What Is Analogy?
(View all literary devices)
An analogy is a comparison between two things, usually with the goal of making the less known or more obscure thing clear. Take, for instance, the statement, “A cobra is to a mongoose as a mouse is to a cat.” Not everyone knows that mongooses are ruthless predators of cobras, but they do know that cats hunt mice. The analogy is a simple but effective teaching tool.
Analogies have been around since the Classical Era and are important in all fields of study. They are so integral to high-level cognitive development that the SAT exam devotes a whole section to analogies.
As a literary device, analogy helps readers visualize concepts and make connections between things they would not otherwise think of as similar. The connection builds further associations that enhance the meaning of the work.
How Do You Identify Analogy in Writing?
Many literary devices are analogies:
- Similes, comparisons using “like” or “as.”
- Metaphors, direct comparisons of two seemingly unlike things.
- Parables, short tales that convey a principle or lesson.
- Allegories, or stories in which the characters and plot convey the moral truth.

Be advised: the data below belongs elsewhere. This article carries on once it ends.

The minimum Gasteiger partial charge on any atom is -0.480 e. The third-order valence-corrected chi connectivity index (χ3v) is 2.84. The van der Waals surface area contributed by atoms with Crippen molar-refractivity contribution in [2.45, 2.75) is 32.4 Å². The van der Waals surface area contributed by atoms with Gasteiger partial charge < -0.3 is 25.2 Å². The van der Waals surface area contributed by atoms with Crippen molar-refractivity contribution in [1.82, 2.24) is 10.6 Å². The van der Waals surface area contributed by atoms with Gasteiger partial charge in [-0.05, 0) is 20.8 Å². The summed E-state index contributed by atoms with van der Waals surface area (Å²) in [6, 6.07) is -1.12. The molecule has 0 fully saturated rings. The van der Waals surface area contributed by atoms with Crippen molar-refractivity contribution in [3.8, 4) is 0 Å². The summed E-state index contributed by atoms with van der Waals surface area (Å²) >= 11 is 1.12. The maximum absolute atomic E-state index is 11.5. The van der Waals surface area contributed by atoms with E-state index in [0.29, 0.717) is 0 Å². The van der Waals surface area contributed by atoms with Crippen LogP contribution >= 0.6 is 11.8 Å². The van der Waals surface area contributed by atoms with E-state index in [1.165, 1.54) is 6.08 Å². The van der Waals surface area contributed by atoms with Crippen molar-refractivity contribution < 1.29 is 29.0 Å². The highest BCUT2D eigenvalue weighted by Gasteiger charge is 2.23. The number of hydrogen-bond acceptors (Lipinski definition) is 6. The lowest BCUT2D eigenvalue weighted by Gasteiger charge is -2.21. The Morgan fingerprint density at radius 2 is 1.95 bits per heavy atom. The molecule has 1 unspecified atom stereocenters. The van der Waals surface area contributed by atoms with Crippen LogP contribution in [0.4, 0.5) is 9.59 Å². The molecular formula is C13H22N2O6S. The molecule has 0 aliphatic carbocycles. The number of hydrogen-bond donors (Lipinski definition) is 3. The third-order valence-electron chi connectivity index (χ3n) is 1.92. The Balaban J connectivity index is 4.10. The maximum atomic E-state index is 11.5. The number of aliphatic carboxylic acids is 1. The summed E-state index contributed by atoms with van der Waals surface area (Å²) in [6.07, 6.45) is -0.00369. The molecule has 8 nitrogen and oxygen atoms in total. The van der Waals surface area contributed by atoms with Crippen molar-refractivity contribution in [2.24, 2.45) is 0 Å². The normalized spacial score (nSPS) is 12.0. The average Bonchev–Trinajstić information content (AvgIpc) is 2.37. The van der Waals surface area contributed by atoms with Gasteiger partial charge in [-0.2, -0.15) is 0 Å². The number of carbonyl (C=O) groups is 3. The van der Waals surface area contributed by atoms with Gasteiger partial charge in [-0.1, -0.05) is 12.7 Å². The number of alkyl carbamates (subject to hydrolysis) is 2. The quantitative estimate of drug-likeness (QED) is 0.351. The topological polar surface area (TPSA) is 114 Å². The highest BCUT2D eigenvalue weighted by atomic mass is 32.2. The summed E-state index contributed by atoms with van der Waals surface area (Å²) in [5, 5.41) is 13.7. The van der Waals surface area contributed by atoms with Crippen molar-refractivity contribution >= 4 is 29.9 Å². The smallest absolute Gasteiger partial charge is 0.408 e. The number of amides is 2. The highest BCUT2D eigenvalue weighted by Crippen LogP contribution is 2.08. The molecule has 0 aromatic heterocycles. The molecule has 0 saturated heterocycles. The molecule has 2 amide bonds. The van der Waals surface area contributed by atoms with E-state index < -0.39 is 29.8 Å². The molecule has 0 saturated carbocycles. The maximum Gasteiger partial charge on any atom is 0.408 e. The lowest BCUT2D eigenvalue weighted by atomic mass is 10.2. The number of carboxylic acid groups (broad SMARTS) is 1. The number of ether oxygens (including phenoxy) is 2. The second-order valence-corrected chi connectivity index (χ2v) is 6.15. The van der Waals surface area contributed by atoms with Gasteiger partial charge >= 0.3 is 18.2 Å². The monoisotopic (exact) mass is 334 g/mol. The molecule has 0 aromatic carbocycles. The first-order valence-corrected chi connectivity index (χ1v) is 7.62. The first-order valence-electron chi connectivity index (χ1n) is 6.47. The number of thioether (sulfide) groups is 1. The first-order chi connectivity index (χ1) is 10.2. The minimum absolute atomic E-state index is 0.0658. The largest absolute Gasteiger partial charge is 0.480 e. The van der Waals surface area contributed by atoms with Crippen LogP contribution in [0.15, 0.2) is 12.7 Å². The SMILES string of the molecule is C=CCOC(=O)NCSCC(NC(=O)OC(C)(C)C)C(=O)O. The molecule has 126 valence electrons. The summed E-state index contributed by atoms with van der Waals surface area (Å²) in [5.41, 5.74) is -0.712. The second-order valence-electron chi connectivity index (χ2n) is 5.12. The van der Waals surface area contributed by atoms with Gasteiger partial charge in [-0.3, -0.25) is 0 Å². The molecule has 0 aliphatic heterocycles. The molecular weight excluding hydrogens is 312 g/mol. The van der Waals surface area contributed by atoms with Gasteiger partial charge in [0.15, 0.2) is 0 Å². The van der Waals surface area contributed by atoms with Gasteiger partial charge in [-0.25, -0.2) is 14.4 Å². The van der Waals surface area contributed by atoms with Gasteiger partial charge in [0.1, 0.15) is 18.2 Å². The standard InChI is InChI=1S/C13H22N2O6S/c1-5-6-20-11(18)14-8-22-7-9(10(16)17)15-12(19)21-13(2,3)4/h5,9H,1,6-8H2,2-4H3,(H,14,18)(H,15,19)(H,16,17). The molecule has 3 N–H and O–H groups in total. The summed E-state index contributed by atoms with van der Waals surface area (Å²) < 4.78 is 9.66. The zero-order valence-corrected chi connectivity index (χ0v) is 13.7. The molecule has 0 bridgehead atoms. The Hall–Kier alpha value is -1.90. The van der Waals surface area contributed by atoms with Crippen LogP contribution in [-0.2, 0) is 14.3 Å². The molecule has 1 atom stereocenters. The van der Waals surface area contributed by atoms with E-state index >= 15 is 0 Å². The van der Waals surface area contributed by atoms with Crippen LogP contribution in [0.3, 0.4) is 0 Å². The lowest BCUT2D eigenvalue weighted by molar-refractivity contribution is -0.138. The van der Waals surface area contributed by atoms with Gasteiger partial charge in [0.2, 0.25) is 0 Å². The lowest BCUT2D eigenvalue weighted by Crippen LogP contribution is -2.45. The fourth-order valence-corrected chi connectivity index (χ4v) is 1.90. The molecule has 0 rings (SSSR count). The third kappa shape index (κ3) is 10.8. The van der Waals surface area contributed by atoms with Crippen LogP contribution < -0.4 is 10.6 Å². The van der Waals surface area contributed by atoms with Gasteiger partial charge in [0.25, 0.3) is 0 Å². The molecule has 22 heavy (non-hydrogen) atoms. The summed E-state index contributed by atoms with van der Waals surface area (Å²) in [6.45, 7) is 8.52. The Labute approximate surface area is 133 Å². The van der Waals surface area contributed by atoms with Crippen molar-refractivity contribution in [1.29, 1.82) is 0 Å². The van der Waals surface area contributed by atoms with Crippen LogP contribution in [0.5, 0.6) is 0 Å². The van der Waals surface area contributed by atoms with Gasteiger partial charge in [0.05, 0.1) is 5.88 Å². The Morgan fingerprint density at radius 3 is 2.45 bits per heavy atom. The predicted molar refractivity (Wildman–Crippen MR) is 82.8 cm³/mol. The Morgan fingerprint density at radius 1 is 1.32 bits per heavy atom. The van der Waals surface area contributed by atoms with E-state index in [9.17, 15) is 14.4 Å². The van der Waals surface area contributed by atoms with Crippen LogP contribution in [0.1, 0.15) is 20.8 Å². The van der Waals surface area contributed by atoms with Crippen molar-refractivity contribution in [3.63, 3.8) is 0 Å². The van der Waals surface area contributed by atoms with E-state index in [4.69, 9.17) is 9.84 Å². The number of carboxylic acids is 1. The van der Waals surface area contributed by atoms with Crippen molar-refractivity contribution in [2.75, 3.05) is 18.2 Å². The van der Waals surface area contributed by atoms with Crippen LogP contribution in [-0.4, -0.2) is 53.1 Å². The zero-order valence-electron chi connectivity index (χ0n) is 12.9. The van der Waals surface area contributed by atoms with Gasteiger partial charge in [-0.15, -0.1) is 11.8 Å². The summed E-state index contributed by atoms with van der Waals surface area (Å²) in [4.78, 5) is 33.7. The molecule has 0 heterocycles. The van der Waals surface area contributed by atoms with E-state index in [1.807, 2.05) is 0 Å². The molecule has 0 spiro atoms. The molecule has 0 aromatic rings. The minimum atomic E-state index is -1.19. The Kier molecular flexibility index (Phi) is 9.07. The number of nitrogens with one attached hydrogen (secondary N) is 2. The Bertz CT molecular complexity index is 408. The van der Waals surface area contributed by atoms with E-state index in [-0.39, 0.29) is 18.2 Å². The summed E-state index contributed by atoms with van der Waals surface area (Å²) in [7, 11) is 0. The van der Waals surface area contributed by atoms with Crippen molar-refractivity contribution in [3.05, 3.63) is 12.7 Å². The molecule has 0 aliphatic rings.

Examples of Analogy
1. My experience with the cable company is like a toxic relationship — I keep calling and yelling at them for providing bad service, and they never come over when they say they will.
2. The boys were a thundering herd of bison.
3. “She walks in beauty, like the night/Of cloudless climes and starry skies;” — George Gordon Byron, “She Walks in Beauty”
4. “Her beauty hangs upon the cheek of night,/Like a rich jewel in an Ethiop’s ear.” — Shakespeare, Romeo and Juliet
5. Walt Whitman’s poem “Crossing Brooklyn Fever” is one long analogy expressing the idea that all generations of Americans are linked by a common heritage, common feelings, and a common experience.
6. Life is a mortal coil.